Controlling Diacetyl

Yeast is an amazing organism. It is responsible for producing bread, wine, distilled beverages, and beer. When yeast ferments beer, it produces more than 500 different compounds. Many of these compounds give beer its characteristic flavor and aroma. One of these compounds — one that is usually considered undesirable — is diacetyl.

Diacetyl gives a buttery, butterscotch-like flavor to beer. The flavor threshold of diacetyl — the level at which it can be perceived — is 0.1 parts per million (ppm) in “light” beer (such as Budweiser and Miller). Homebrewed beer can have levels from 0.05 to greater than 1 ppm.

Factors that influence the diacetyl level in beer are fermentation temperature, aeration level, bacterial contamination, and the yeast strain. Diacetyl levels vary during the course of fermentation and maturation. (See Typical Diacetyl Time Line, left.)

Fermentation Control
Diacetyl is a small organic compound belonging to the chemical group called ketones.

After yeast is pitched into beer, the yeast undergo a lag phase, followed by a phase of very rapid growth called the exponential growth phase. During both the lag and exponential phase, yeast build amino acids, proteins, and other cell components.

One of the amino acids produced by yeast is valine. An intermediate compound in valine production is called acetolactate. Not all of the acetolactate produced eventually becomes valine; some will leak out of the cell and into the beer. This acetolactate is then chemically converted to diacetyl in the beer. The chemical reaction is an oxidation, and high fermentation temperatures favor this reaction. The higher the temperature, the more acetolactate is converted into diacetyl.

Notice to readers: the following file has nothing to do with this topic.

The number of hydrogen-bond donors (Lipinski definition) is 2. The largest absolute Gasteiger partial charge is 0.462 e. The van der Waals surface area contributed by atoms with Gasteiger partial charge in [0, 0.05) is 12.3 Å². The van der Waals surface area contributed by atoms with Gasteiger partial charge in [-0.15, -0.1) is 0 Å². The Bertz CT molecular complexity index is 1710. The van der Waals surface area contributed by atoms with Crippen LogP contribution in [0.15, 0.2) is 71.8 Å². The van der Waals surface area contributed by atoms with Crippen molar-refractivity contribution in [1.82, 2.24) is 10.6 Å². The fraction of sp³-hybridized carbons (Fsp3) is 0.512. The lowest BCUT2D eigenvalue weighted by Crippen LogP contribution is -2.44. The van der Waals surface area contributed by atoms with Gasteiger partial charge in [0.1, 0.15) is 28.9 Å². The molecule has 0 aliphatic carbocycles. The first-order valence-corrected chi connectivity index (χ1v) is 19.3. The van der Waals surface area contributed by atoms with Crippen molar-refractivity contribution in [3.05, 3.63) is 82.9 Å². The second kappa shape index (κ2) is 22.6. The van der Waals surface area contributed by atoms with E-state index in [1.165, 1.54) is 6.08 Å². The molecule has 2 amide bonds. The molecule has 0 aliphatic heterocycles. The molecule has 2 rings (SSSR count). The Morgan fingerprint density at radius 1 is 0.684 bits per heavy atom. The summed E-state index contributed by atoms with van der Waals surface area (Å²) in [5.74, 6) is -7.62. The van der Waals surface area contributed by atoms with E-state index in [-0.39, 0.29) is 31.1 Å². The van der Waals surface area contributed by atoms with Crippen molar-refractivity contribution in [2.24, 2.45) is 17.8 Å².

Another factor that increases diacetyl production in this phase is insufficient nutrients. Valine is one yeast nutrient. Valine levels vary by type of malt. If there is not enough valine (or other yeast nutrient), the yeast will produce its own. But the more valine yeast produce, the more acetolactate intermediate is required, and hence the more diacetyl made. There is a strain-specific phenomenon here, because given the same conditions, different strains produce different levels of diacetyl.

The Stationary Phase
As yeast slow down in fermentation, they enter what is known as the stationary phase. This phase is when beer undergoes a maturation process to develop the correct balance of flavors. One of the key elements of maturation is diacetyl reduction. Not only do yeast produce the precursor to diacetyl, they also consume the diacetyl that is produced and enzymatically reduce it. Yeast reabsorb diacetyl and convert it to acetoin and subsequently to 2,3-butanediol.

Acetoin and 2,3-butanediol have high flavor thresholds (they aredifficult to detect), and so neither contributes much in terms of flavor.

Give It a Rest

It is important to provide sufficient maturation time for diacetyl reduction. This step is commonly known as a “diacetyl rest.” Diacetyl reduction is slower at coldertemperatures, so it is essential to incorporate the diacetyl rest when making cold-fermented lagers.

The process is simply to raise the fermentation temperature from lager temperatures (50° to 55° F) to 65° to 68° F for a two-day period near the close of the fermentation. Usually the diacetyl rest is begun when the beer is two to five specific gravity points away from the target terminal gravity. The temperature is then lowered to conditioning temperature following diacetyl reduction.